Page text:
Looks good - especially if you know what you're doing
    Only a single tool (tensioner/cutter) needed
    Can be *very* strong
    Cons:
    Traditionalists don't like it
    Shouldn't do it without the right tool
    Wrong tension settings can damage jackets/guts
    Cut ends on floor are slippery

    Clearly, a single, appropriate tool with tywraps makes their only real
    problems go away (dykes & pliers are not the right tools for nylon
    ties). And while cord is cheap, its labor costs are very high. For me,
    there's no choice - tywraps make the most sense.
     
  11. cabletieguy

    cabletieguy Guest

    I cut the 'slicer' end flush with a standard finger nail clipper !
     
  12. Since I find tie wraps user-unfriendly for cable that I actually have
    to handle, but shrinking the whole thing together can be awkward, and
    make for a very stiff assembly, I'm pleased to be reminded of cable
    lacing.

    I've laced several cable assemblies together now, using dental floss,
    and that's accomplished exactly what I wanted.

    73, doug
     
  13. Guest

    You forgot a couple of biggies on the cons of TyWraps

    1. They are not compatable with any fuels or lubricants or hydraulic
    fluids.

    2. They do not survive well in enviroments that are high vibration or
    those that see very low temps or temps over 100F.

    3. They do not age well. They start getting brittle within a couple of
    years unless they are in a stable office type enviroment.

    4. They are totally incompatable with any small fiber F/O system. THey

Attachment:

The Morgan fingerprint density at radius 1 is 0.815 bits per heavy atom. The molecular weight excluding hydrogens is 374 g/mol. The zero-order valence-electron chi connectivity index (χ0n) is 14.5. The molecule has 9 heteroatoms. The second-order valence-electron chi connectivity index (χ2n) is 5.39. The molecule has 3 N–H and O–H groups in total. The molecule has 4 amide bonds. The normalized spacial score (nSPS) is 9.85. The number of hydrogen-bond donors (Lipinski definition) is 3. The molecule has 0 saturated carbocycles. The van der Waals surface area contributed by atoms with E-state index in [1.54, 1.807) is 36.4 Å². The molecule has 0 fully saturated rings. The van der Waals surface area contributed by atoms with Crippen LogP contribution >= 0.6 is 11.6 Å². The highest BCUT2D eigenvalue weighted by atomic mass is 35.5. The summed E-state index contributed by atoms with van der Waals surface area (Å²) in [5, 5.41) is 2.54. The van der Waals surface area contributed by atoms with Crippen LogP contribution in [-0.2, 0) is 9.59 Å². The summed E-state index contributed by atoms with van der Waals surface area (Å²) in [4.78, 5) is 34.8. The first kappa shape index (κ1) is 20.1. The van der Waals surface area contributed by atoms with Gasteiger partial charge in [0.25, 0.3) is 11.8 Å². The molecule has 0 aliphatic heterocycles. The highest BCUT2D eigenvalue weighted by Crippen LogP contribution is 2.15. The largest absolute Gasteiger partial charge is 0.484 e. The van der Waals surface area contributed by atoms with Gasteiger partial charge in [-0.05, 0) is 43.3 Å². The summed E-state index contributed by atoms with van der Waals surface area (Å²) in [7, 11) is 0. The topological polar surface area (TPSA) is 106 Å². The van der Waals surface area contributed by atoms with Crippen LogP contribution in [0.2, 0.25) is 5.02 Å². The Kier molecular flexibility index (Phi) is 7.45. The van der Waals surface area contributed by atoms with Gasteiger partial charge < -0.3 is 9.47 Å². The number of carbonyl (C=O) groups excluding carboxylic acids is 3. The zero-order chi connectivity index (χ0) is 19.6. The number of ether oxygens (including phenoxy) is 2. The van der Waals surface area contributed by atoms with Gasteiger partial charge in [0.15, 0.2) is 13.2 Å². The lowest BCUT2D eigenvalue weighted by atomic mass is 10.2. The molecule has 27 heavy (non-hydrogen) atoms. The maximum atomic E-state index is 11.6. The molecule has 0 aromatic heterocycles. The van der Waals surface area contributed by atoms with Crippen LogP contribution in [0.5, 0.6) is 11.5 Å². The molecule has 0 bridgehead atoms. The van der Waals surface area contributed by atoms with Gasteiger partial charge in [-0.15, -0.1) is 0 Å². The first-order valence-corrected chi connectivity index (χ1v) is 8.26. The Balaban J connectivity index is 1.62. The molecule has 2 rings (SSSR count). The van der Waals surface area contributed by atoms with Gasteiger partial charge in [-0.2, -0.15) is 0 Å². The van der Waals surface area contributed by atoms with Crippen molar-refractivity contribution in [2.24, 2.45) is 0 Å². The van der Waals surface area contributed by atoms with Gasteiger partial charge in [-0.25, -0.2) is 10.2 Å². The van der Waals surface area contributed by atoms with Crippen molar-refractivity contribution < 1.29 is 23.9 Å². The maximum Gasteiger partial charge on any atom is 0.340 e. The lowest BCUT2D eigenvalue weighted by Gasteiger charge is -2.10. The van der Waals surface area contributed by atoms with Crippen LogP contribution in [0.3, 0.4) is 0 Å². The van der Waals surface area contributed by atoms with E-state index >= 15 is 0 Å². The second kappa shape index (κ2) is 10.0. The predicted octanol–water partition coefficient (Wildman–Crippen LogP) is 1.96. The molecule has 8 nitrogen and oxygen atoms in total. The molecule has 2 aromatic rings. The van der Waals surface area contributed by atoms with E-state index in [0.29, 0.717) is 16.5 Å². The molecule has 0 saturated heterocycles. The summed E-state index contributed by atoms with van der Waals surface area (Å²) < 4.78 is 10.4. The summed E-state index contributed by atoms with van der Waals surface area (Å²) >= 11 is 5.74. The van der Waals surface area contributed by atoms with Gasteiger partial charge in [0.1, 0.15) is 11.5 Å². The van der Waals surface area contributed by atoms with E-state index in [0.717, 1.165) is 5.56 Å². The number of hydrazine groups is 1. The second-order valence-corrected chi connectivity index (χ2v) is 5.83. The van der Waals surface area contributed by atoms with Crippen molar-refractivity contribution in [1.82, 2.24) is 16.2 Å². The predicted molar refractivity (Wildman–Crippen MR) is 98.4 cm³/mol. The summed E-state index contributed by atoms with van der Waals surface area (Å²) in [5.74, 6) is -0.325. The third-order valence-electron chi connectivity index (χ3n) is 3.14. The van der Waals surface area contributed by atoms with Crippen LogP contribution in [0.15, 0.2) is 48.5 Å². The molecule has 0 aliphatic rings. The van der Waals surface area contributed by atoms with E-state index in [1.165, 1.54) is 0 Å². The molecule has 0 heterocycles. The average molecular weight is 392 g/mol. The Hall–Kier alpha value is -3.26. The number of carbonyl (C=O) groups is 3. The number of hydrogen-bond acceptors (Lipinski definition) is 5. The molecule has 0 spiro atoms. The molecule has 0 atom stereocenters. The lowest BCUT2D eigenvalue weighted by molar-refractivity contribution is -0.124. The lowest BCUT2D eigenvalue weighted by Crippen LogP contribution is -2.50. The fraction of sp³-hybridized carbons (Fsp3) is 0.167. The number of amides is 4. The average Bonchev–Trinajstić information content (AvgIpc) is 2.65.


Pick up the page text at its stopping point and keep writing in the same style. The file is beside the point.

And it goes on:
either crush the fiber on install or provide a nice sharp edge for the
    fiber to fracture against.

    5. Cost....My one roll of lacing cord will do the same amount of cable
    as several thousand TyWraps.

    6. Work areas....I can do my ties in locations that you couldn't begin
    to get a TyWrap gun into.

    7. Lacing cord is a one size does it all. With TyWraps you have to size
    them for the bundle size and tension that you need at each location.
    Craig C.
     
  14. Jim Carriere

    Jim Carriere Guest

    Not to be argumentative, I think these are all good points, but these
    first two are not completely true. Tiewraps work fine under the hood
    of a car. They can survive a small amount of oil, and the temp is
    often easily over 100F.

    Of course they don't last forever. As per your third point, they'll
    get brittle and fall apart eventually. You just replace them before
    that happens.
    <rest snipped>

    I think the two best tools you can use, to avoid making them too